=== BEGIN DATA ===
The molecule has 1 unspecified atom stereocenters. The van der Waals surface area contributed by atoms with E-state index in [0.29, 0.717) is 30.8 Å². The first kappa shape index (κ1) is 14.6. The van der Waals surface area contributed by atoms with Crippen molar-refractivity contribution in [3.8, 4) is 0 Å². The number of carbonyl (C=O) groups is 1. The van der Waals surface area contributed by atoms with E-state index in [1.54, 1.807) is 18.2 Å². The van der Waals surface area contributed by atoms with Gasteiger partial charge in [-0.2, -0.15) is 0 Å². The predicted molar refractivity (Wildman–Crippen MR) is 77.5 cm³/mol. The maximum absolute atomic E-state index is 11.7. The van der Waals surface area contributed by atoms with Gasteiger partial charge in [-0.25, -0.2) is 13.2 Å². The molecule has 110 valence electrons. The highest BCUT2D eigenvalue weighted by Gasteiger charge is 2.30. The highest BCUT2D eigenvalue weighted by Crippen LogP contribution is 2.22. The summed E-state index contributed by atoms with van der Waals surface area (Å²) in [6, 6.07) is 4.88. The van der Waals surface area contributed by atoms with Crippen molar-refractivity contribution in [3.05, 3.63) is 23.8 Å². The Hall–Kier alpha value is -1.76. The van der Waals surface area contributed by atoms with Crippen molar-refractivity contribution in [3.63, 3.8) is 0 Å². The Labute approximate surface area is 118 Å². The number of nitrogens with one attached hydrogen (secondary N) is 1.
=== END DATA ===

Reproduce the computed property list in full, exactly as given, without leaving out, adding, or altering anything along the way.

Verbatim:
The molecule has 1 unspecified atom stereocenters. The van der Waals surface area contributed by atoms with E-state index in [0.29, 0.717) is 30.8 Å². The first kappa shape index (κ1) is 14.6. The van der Waals surface area contributed by atoms with Crippen molar-refractivity contribution in [3.8, 4) is 0 Å². The number of carbonyl (C=O) groups is 1. The van der Waals surface area contributed by atoms with E-state index in [1.54, 1.807) is 18.2 Å². The van der Waals surface area contributed by atoms with Gasteiger partial charge in [-0.2, -0.15) is 0 Å². The predicted molar refractivity (Wildman–Crippen MR) is 77.5 cm³/mol. The maximum absolute atomic E-state index is 11.7. The van der Waals surface area contributed by atoms with Gasteiger partial charge in [-0.25, -0.2) is 13.2 Å². The molecule has 110 valence electrons. The highest BCUT2D eigenvalue weighted by Gasteiger charge is 2.30. The highest BCUT2D eigenvalue weighted by Crippen LogP contribution is 2.22. The summed E-state index contributed by atoms with van der Waals surface area (Å²) in [6, 6.07) is 4.88. The van der Waals surface area contributed by atoms with Crippen molar-refractivity contribution in [3.05, 3.63) is 23.8 Å². The Hall–Kier alpha value is -1.76. The van der Waals surface area contributed by atoms with Crippen molar-refractivity contribution in [3.63, 3.8) is 0 Å². The Labute approximate surface area is 118 Å². The number of nitrogens with one attached hydrogen (secondary N) is 1.